There’s a code for the heat levels of Go In Hot Pot Train’s food: no chillis means it’s safe, one means hot, two means really hot, three means, “Are you crazy?”. But before you start selecting soups based solely on the code, you’ll notice they come delivered on a train – the metal conveyer belt usually found inside sushi restaurants.

Go In Hot Pot Train used to be a sushi restaurant, but rather than a complete refurbishment, the owners made use of what they had. Now you can select from the rotating selection of odd-shaped mushrooms and Chinese greens for the bubbling soup in front of you.

Hot Pot is simultaneously simple and incredibly confusing. At its core the dish is a bubbling pot of hot soup. It gets complex with selections of sliced meats, fish balls, tofu puffs, noodles and vegetables. If you’re not familiar with the process, the timing of when to put things in, and how long for, can be bewildering.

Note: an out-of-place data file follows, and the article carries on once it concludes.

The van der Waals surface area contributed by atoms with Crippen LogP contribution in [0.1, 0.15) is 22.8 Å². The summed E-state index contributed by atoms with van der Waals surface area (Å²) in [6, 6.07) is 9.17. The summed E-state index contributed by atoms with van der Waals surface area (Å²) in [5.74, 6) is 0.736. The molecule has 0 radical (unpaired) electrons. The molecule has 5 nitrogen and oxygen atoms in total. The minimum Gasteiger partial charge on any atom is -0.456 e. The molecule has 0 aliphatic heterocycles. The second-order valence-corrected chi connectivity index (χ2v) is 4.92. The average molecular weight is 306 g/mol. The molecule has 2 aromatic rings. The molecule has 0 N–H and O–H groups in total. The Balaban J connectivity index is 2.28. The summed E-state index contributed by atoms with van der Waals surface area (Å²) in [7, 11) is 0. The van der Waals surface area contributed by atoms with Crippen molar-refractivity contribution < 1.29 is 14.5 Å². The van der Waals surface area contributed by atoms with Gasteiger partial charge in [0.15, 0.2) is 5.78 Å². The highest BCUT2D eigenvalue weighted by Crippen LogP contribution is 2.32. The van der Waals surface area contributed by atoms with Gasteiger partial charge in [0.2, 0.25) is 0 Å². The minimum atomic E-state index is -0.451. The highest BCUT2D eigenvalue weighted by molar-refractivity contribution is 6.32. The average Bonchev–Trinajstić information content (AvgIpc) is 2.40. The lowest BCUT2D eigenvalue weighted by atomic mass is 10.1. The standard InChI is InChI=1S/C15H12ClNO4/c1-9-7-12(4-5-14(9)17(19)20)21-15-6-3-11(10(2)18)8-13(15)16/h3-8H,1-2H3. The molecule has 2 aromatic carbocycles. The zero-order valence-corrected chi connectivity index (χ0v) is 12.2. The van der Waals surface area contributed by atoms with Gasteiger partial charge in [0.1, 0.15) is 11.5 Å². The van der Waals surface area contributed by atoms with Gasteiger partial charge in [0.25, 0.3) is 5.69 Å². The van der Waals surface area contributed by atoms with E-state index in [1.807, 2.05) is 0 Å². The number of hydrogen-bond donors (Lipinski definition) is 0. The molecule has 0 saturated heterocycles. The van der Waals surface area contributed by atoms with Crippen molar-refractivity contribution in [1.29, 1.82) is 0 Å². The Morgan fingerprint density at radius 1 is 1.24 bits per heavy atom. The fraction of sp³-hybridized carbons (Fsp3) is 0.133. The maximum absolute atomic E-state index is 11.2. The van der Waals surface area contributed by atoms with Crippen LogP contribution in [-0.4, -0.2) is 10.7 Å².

Don’t necessarily look towards staff to show you the way. Service is efficient and no-nonsense, but while they’ll promptly deliver an ice-cold beer or hot soymilk, the level of hot pot guidance varies greatly. Really, though, experimentation and exploration is half the fun at this busy and steamy restaurant.

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Updated: May 4th, 2018

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